Latin History for Morons
John Leguizamo debuts his newest solo show at the Public Theater.
No one tells a story quite like John Leguizamo. The Hollywood star and human perpetual-motion machine has filled Broadway houses with his singular presence in his last three solo shows: Freak (1998), Sexaholix (2001), and Ghetto Klown (2010). His latest, Latin History for Morons, plays the more intimate Anspacher space at the Public Theater, where Leguizamo's performance has the effect of a firecracker in a closet.
While his previous shows have been mostly autobiographical, the subject of this one is Latin history, an interest that stems from Leguizamo's experience as a father: After a kid at school bullies his son with racial epithets, he confronts that kid's father, who calls Leguizamo a "PC snowflake." While this belligerent family (Leguizamo gives both father and son a pronounced lateral lisp) can point to a proud line of police officers, Leguizamo realizes that he cannot conjure a similar ancestry for his clan. This sends him on a quest to learn the history of Latin people in hope that he can find the perfect subject for his son's "hero project," a major presentation he will have to deliver to graduate eighth grade. For the next 90 minutes, Professor Leguizamo takes us back to school.
Set designer Rachel Hauck litters his makeshift classroom with a library of books on the subject: A biography of Simón Bolívar, a primer on Santería, and Michelle Alexander's The New Jim Crow are all visible in stacks on the floor in front of a rolling chalkboard, like a tangible bibliography.
Leguizamo enters wearing a rumpled tweed suit and sneakers. His hair looks slightly disheveled, like he just jumped out of the shower and ran a comb through it before racing to class (excellent teacher wardrobe designed by Luke McDonough and Willa Piro). His appearance combined with the title of the show seems to promise the lesson on Latin history that we were denied in high school: the untold story of pre-Columbian ingenuity and the oft-ignored histories (at least in this country) of the modern states of Central and South America.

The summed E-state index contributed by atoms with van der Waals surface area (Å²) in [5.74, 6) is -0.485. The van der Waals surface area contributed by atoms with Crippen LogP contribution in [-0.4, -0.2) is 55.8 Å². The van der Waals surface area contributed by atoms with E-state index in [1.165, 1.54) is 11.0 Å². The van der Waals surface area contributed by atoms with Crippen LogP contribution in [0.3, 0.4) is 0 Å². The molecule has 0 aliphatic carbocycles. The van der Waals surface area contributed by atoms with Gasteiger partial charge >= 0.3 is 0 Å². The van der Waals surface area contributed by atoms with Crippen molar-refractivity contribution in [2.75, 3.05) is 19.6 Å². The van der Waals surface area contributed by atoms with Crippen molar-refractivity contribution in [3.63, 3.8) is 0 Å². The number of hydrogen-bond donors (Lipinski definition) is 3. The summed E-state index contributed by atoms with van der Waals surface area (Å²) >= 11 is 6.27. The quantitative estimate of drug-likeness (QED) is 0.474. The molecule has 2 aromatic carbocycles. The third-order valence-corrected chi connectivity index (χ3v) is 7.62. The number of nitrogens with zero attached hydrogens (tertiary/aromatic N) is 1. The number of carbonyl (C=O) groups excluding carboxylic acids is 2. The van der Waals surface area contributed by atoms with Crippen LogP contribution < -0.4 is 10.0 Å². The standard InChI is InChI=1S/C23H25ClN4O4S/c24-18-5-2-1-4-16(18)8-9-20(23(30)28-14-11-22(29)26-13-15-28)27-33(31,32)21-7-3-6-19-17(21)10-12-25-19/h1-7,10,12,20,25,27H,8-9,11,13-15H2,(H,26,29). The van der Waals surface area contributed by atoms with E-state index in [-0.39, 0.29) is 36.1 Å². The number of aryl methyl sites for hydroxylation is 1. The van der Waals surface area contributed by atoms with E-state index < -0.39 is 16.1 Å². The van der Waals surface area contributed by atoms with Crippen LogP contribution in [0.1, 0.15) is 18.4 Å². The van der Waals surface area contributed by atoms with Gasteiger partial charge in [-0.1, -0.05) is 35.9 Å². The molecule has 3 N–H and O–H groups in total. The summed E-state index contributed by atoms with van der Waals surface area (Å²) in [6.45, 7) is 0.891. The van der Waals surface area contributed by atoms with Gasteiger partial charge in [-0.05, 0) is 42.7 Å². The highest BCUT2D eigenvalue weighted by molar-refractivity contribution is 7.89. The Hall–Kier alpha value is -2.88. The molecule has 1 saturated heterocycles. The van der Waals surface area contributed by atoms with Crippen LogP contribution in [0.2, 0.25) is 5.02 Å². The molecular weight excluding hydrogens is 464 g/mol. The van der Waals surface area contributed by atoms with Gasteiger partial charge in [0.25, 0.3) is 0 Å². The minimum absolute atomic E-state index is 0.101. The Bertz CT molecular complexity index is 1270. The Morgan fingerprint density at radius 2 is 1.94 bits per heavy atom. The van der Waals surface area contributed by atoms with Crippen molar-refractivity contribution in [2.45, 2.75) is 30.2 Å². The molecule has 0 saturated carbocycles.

But Leguizamo also carries with him a dog-eared copy of Jared Diamond's Guns, Germs, and Steel, portending the actual focus of this crash course: The cover art features the John Everett Millais painting Pizarro Seizing the Inca of Peru, a romantic rendering of the events covered in the most dramatic chapter in the book, in which 168 Spanish conquistadors defeat an Incan army of 80,000, capturing the emperor Atahualpa at Cajamarca.
Much of Leguizamo's monologue recounts such humiliating defeats for the native peoples of the Americas (a name that does not derive from any indigenous tribe or tradition of these two continents, but a Florentine explorer). While these events are central to the story of how 95 percent of the original inhabitants of the New World were exterminated, giving rise to today's Latin Americans (whose heritage is often a mix of European, Native American, and African), they are also the events with which audiences will be the most familiar. Worse for Leguizamo, it is difficult to find anything heroic in these stories to pass on to his son.
Leguizamo always brings us back to this personal through-line, emphasizing the urgency of his quest. At 52, he is as physical as ever, dancing through the show and transforming into over 20 different characters (it is a marvel how he repurposes his jacket into multiple character-appropriate costumes). His vocal commitment is just as specific: He gives a spot-on impersonation of Garrison Keillor, who apparently sounds a lot like his therapist.
Tony Taccone directs a tight production that also leaves room for Leguizamo's wit and spontaneity. Alexander V. Nichols' lighting design and Bray Poor's sound design seem to spring directly from the performance onstage, never driving or overpowering it. Even if the history lesson disappoints, Leguizamo's irrepressible energy and supersize personality offer a perfectly satisfying theatrical experience.
Near the end of the show, Leguizamo actually does touch on some lesser-known historic figures, like Loreta Velázquez, a Cuban woman who masqueraded as Lieutenant Harry T. Buford in order to serve in the Confederate army during the Civil War. Unfortunately, much of her story comes from her personal memoir, little of which has been independently verified. Perhaps Veláquez's story is more myth than fact, but the fact that we really don't know makes it clear that the subject of Latin history is one that has been neglected by mainstream scholars for far too long. In his own irreverent way, Leguizamo is making his audience question why that is.